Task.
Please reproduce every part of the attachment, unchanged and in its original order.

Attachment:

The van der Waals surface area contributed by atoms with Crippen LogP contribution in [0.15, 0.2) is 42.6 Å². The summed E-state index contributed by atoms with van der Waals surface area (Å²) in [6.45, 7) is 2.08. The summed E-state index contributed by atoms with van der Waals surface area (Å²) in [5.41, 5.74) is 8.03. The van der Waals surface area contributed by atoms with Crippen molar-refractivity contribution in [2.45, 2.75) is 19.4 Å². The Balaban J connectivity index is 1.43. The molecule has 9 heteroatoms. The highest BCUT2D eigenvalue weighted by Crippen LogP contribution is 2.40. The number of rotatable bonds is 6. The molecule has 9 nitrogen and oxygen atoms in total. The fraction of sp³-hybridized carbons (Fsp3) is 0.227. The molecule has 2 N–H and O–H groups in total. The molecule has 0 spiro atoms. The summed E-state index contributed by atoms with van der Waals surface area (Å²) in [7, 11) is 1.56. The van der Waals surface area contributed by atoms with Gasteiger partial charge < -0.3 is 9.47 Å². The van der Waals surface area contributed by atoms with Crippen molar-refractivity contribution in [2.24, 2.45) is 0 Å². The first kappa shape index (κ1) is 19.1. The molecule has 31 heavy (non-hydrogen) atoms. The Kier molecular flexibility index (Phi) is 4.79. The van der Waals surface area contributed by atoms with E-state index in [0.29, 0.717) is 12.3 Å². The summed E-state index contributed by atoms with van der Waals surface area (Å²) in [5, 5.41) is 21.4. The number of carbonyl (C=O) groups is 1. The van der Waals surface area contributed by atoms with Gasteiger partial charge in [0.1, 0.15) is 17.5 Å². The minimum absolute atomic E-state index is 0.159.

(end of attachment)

The van der Waals surface area contributed by atoms with Crippen LogP contribution in [0.15, 0.2) is 42.6 Å². The summed E-state index contributed by atoms with van der Waals surface area (Å²) in [6.45, 7) is 2.08. The summed E-state index contributed by atoms with van der Waals surface area (Å²) in [5.41, 5.74) is 8.03. The van der Waals surface area contributed by atoms with Crippen molar-refractivity contribution in [2.45, 2.75) is 19.4 Å². The Balaban J connectivity index is 1.43. The molecule has 9 heteroatoms. The highest BCUT2D eigenvalue weighted by Crippen LogP contribution is 2.40. The number of rotatable bonds is 6. The molecule has 9 nitrogen and oxygen atoms in total. The fraction of sp³-hybridized carbons (Fsp3) is 0.227. The molecule has 2 N–H and O–H groups in total. The molecule has 0 spiro atoms. The summed E-state index contributed by atoms with van der Waals surface area (Å²) in [7, 11) is 1.56. The van der Waals surface area contributed by atoms with Gasteiger partial charge < -0.3 is 9.47 Å². The van der Waals surface area contributed by atoms with Crippen molar-refractivity contribution in [2.24, 2.45) is 0 Å². The first kappa shape index (κ1) is 19.1. The molecule has 31 heavy (non-hydrogen) atoms. The Kier molecular flexibility index (Phi) is 4.79. The van der Waals surface area contributed by atoms with E-state index in [0.29, 0.717) is 12.3 Å². The summed E-state index contributed by atoms with van der Waals surface area (Å²) in [5, 5.41) is 21.4. The number of carbonyl (C=O) groups is 1. The van der Waals surface area contributed by atoms with Gasteiger partial charge in [0.1, 0.15) is 17.5 Å². The minimum absolute atomic E-state index is 0.159.